“Yeah,” I told her, “how do you wear it for 8-9 hours a time?” 

“Because of love.”

In that moment, I saw the core of Nayleen Quintero. Everything she does is led by love. Ultimately that is what makes her an incredible mother, a successful businesswoman and a tenacious entrepreneur/ small business owner. I am in awe and am so excited to see what comes from working alongside her.

 

Until next time,

Kelsey 

The OG Cutarras

One of the first things I noticed about Panama is that the people are wholeheartedly committed to their traditions. Initially it seemed odd that in a country who uses the USD as their official currency and remains a pivotal hub for global trade, there would be such a strong attachment to heritage and history. But now I see that the attempted colonizations and US occupation is precisely why the locals are so attached to what makes them distinctly Panamanian. There's is a beautiful culture that is unique to their stories and their people.

The Cutarras, of which we are bringing a variation to the USA with our new Azuero Collection, are a huge part of the cultural landscape of Panama. A Cutarra is a handmade sandal woven by local artisans, made of 100% leather and is viewed as the traditional shoe of Panama.

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There’s no clear documentation on how the Cutarras came to be. Oral traditions tell us that Cutarras first appeared in Panama with the arrival of the Spaniards, who are responsible for introducing cattle into the lands of the Azuero Peninsula. The farmers of that time, all from the local indigenous tribes probably, used the abundance of leather to make a comfortable and durable shoe that would endure the difficult country work. It is believed that the word "cutarra" was inspired by an indigenous chieftain named Antataura (whose other name was Cutatara or Cutara).

With the passing of centuries, the Cutarras changed per people’s needs and the availability of materials. However, the overall design remained unaltered. Traditional Cutarras are still made of 100% raw beef leather and mostly used by men. The Cutarras are part of the traditional costume worn by Panamanian men.

One of our goals when we create a line for By Grace is to incorporate the local history, culture and traditions into our designs. To do so, we complete extensive cultural research. My host in Panama City, insisted that my first cultural experience needed to be a visit to Señor Tacho.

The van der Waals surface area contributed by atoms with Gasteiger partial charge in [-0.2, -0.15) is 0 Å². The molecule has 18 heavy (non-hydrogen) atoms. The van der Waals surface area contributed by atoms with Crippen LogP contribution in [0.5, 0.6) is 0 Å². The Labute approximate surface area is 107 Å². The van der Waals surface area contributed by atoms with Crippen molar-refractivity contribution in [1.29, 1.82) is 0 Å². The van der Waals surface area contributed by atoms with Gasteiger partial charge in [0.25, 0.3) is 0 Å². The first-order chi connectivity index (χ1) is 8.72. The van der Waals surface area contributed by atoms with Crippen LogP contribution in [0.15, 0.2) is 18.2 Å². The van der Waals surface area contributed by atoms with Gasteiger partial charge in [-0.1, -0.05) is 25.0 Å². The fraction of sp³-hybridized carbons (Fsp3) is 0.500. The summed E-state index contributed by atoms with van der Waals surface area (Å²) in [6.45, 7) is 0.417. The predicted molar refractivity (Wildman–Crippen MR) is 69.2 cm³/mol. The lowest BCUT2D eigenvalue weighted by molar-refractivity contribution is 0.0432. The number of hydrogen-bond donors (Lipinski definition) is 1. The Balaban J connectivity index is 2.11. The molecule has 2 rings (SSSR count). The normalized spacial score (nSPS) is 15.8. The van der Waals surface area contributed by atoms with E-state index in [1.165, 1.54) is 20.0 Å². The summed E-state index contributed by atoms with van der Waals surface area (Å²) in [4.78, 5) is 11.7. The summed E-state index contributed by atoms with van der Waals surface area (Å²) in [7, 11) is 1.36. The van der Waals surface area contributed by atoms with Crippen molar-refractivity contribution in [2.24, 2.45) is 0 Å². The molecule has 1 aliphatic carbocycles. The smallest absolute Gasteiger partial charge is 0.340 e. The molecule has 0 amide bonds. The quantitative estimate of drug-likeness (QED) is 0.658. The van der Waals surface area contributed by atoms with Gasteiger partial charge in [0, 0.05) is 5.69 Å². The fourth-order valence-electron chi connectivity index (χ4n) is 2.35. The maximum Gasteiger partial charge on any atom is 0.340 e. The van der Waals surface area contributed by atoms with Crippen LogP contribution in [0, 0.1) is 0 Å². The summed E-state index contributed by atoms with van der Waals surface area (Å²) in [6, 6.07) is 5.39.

Señor Tacho is the only artisan in Panama City who weaves the old-fashioned, original Cutarras on the foot. Speaking no Spanish I wasn’t entirely sure how this mission was going to work out, but my Uber (yes they have Uber in Panama) dropped me off in the middle of Casco Viejo and I ventured off asking every vendor and street wanderer where to find the renowned Señor Tacho. Soon I found him sitting in the middle of a small market. Through an intense game of charades and with a little help from Google Translate, I asked him to craft me a pair of my very own Cutarras. He walked toward one vendor and came back holding several cut pieces of leather that would be used for the upper part of the shoes. Then he departed again coming back with a bigger piece of stiff leather that would be cut into the sole of the shoe.

In the alley behind the market, I sat on a stool and he sat on a bench. It took him all of 10 minutes to trace my foot, cut out the shape, trim the soles to be the same size and cut holes into the sides to weave the upper leather. 

In under a half hour, Señor Tacho had crafted me my very own Cutarras! Watch the timelapse video to see how cool his weaving technique is.

The shoes we’re launching will have a more modern design and much nicer leather (Señor Tacho’s Cutarras are made of the traditional raw leather and they smell terrible!), but I will forever remember his skill and his passion in the creation of these ancient sandals. If you’re ever in Panama City, ask for Señor Tacho to build you your very own pair!

Until next time,

Kelsey

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Ghana Campus Visit

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I sat there for almost five hours. A hot breeze would occasionally brush my cheek, reminding me that I was in Africa on January 10. Man, I was grateful to be here. Just one week ago I was sitting in my car, shivering as I stared at the -1 on my dashboard. Halfway across the world, things were completely different.

In more ways than one.

  • I watched a woman walk with a large blue bucket of water on her head, balancing what must have been a crushing amount of weight. As she walked past me on the dirty road, I wondered – how far away did she live? How long would she have to carry that? I realized that every morning, I just wake up and turn on the faucet. I knew this; I grew up here. But somewhere in between the familiarity of comfort – I had just forgotten. Forgotten what it was really like to live here.